|Volume 8, Issue 7||
Urban and Rural Reserves
|Urban and Rural Reserves in our vicinity. Urban reserves are blue, rural reserves are green. Existing Urban Growth area is pink. The orange circles areTown Centers.|
To be effective, the process required people across the region to consider the interests of the larger community over the long term and to make decisions accordingly. SB1011 stipulates that the counties and Metro must coordinate their Reserves designation process with the region’s cities, special districts, school districts and state agencies. In implementing SB1011, a very diverse group of interests including developers, farmers, foresters, social and environmental advocates and local governments have come together and made recommendations to Metro and the three counties as to which land they would designate Urban and Rural Reserves. Washington County documented this process on their web site.
Under the new law, for the first time planners in the region were allowed to consider where to urbanize based on a broad set of factors for suitability rather the previous approach of choosing land based solely on its soil quality. The law also requires that rural lands be exempt from development for 50 years. This gives farmers and foresters the stability they need to securely invest in infrastructure.
Urban Reserve lands have now been established so that when Metro considers the next UGB expansion later this year, they know where they will look, and the landowners know better what to expect. Originally, over 405,000 acres of land were proposed for Urban Reserves designation. This has been reduced to the 28,615 acres Metro approved for Urban Reserves, with 13,875 in Clackamas County, 13,884 in Washington County and 857 in Multnomah County.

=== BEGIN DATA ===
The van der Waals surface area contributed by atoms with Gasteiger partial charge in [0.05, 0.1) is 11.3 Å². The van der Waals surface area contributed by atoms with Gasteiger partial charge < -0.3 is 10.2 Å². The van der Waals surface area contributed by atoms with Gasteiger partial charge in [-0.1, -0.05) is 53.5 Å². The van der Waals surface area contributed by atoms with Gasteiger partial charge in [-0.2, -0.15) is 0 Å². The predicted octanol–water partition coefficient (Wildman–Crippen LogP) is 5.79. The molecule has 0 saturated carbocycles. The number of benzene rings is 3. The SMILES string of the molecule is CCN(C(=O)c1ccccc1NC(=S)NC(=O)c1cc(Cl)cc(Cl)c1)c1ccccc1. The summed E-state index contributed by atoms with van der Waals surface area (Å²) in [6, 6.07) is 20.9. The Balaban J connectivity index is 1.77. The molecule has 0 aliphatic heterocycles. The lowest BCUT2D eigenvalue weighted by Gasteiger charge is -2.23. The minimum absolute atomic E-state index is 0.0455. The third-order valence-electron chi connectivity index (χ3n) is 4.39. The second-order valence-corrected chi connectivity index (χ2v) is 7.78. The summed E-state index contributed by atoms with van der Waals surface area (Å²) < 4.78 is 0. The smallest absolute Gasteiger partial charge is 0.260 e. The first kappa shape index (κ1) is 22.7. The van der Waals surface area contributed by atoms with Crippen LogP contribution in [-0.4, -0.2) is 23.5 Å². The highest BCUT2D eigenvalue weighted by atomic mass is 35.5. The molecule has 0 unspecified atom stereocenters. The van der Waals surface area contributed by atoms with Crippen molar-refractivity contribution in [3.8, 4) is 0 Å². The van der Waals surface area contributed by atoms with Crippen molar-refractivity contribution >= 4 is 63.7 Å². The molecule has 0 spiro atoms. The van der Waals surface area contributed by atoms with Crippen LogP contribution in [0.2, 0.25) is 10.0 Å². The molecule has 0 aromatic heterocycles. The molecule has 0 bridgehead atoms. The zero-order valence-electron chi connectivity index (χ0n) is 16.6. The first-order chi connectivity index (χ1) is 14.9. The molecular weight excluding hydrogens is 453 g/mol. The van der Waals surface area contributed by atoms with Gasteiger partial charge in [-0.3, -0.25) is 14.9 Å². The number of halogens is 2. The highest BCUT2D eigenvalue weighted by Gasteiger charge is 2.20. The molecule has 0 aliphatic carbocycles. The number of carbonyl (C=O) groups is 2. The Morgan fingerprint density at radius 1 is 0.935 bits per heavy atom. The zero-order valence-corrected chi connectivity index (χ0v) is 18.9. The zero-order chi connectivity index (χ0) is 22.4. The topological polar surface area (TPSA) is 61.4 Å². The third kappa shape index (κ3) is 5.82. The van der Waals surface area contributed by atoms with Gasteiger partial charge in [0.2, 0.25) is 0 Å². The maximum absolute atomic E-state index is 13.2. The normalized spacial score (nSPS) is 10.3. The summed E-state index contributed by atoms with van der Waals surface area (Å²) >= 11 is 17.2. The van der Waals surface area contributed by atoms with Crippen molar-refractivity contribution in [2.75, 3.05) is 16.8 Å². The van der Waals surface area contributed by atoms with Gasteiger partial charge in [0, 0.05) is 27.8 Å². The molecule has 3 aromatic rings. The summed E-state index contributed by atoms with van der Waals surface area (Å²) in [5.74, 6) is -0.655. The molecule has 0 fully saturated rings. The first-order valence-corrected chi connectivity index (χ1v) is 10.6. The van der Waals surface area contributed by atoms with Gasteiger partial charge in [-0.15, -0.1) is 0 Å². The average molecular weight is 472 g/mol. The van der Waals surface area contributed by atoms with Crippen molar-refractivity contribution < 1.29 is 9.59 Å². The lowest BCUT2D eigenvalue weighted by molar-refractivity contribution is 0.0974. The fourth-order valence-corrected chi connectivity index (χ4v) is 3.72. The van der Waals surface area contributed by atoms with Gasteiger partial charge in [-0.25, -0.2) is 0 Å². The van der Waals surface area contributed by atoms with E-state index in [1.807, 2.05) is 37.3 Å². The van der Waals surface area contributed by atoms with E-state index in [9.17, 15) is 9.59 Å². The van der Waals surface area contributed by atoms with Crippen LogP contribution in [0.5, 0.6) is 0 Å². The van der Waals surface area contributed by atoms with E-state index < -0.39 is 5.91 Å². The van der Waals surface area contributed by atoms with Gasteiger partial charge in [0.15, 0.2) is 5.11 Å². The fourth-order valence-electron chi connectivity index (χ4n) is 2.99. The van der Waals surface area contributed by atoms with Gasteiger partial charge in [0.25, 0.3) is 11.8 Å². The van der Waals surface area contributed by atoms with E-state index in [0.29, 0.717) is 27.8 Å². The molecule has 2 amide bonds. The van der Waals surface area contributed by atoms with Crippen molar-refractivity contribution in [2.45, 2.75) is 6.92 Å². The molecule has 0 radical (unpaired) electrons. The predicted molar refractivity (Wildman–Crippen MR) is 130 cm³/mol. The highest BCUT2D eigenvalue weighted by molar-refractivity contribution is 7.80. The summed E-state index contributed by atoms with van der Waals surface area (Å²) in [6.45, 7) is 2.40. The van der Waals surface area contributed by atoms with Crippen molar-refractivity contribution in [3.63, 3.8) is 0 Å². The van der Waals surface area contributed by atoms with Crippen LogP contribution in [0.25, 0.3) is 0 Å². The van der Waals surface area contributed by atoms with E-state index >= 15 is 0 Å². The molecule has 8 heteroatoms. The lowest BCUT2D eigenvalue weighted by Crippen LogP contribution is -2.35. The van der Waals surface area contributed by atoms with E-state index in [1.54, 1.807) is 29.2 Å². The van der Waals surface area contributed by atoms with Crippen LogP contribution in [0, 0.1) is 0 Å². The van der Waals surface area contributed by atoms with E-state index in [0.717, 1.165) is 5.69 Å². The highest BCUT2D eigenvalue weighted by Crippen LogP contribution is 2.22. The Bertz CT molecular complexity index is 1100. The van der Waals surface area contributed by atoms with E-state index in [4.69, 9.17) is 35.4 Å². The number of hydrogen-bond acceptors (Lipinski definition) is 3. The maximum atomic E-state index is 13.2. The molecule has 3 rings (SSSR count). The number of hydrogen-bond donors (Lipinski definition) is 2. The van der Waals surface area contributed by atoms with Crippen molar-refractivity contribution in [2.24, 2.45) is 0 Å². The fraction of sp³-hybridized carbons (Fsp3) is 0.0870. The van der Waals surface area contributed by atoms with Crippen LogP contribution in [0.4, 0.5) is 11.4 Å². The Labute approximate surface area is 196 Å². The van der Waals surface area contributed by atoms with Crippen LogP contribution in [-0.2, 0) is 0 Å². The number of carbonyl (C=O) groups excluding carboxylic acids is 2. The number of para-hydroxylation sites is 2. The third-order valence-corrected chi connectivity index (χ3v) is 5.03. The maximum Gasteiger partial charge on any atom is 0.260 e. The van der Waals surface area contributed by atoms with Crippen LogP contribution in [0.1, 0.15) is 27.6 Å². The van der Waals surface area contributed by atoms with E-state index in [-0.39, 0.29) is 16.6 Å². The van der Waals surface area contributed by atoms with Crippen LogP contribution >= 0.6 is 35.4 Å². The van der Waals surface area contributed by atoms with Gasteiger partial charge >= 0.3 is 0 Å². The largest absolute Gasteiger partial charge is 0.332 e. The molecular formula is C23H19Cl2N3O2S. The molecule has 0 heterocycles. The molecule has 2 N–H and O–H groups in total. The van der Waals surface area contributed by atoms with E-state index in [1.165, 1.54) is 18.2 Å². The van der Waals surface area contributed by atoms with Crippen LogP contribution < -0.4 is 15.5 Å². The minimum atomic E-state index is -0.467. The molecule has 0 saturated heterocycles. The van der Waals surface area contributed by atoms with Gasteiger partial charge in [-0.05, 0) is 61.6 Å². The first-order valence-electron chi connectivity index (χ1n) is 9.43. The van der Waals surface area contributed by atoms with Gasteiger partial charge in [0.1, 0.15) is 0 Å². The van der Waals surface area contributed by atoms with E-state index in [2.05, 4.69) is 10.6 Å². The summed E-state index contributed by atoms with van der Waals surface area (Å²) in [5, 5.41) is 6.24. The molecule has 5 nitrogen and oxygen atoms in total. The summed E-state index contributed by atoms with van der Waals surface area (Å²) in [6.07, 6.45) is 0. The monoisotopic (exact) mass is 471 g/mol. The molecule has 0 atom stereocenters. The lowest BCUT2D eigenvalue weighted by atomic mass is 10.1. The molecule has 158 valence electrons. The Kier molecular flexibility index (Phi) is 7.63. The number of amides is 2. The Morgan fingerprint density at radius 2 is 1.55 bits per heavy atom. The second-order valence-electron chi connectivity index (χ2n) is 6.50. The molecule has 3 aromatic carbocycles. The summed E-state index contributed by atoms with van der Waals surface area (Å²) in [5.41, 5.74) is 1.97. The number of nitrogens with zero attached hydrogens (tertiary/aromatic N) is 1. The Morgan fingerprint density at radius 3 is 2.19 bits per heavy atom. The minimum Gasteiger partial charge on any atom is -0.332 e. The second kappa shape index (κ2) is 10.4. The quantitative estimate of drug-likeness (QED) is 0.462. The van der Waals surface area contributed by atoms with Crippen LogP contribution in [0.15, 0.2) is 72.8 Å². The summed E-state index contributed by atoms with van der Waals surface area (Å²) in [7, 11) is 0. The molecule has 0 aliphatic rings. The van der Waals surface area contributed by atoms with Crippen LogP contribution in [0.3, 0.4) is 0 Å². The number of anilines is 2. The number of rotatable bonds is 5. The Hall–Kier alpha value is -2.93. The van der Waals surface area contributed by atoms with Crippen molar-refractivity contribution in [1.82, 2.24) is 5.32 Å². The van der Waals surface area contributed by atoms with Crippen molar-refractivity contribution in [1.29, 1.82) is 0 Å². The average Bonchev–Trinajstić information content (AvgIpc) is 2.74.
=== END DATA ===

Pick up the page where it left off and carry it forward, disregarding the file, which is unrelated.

A last-minute wrinkle in the approval process was the requested addition to the Urban Reserves of a 129-acre parcel just north of Portland Community College’s Rock Creek Campus, known as the Peterkort property.
After tentatively approving the Urban Reserves in late February, the Washington County Commission asked to include the 129-acre lot because the owners, the Peterkort family, said they would grant easement on the property to the county for a sewer trunk line and flood plain mitigation only if it were designated as an Urban Reserve. The sewer line is needed to accommodate the high-density growth in the 2002 North Bethany UGB expansion, which is in its final stages of plan approval. County commissioners estimate the inclusion will save taxpayers $2 million and a lengthy eminent domain process.
“We would have purchased the property anyway,” said Tom Brian, chairman of the Washington County Board of Commissioners. “This just saves the county a lot of time and a lot of money.” Brian and County Commissioner Andy Duyck met with Metro Council President David Bragdon and Metro Councilor Collette during the weeklong delay. “We took some time out to answer some questions for Metro and clearly define what this amendment meant to Washington County,” Brian said. They soon understood that this wasn’t a pro-development move as much as it was a pro-environment move, he said.
If they had not been able to reach agreements, all the jurisdictions would have gone back to their historic roles and the old flawed, soils-only-driven system with its political overtones. The results of the work in Washington County are in Ordinance 733, available online at:
So now we are planning for land development 50 years away when virtually no one making these decisions will be alive; to live with decisions, to feel the inevitable pressure to revise/amend them; the impact of unforeseen developments (for example: another Intel or Nike seemingly falling out of the sky and landing in our backyards or worse, flying away). It is a bit presumptuous to assume that today's decision criteria will be the only ones used in the future.
But given the alternative of uncontrolled growth, (just look at Houston or Las Vegas) our best guesses today are better than nothing. Because Oregon was one of the first states to attempt large-scale land-use planning, we don’t have a guidebook to help us make these decisions. And trends in planning, just like everything else, change over time and with new understanding. Here’s hoping that this latest modification proves to be a step in the right direction.
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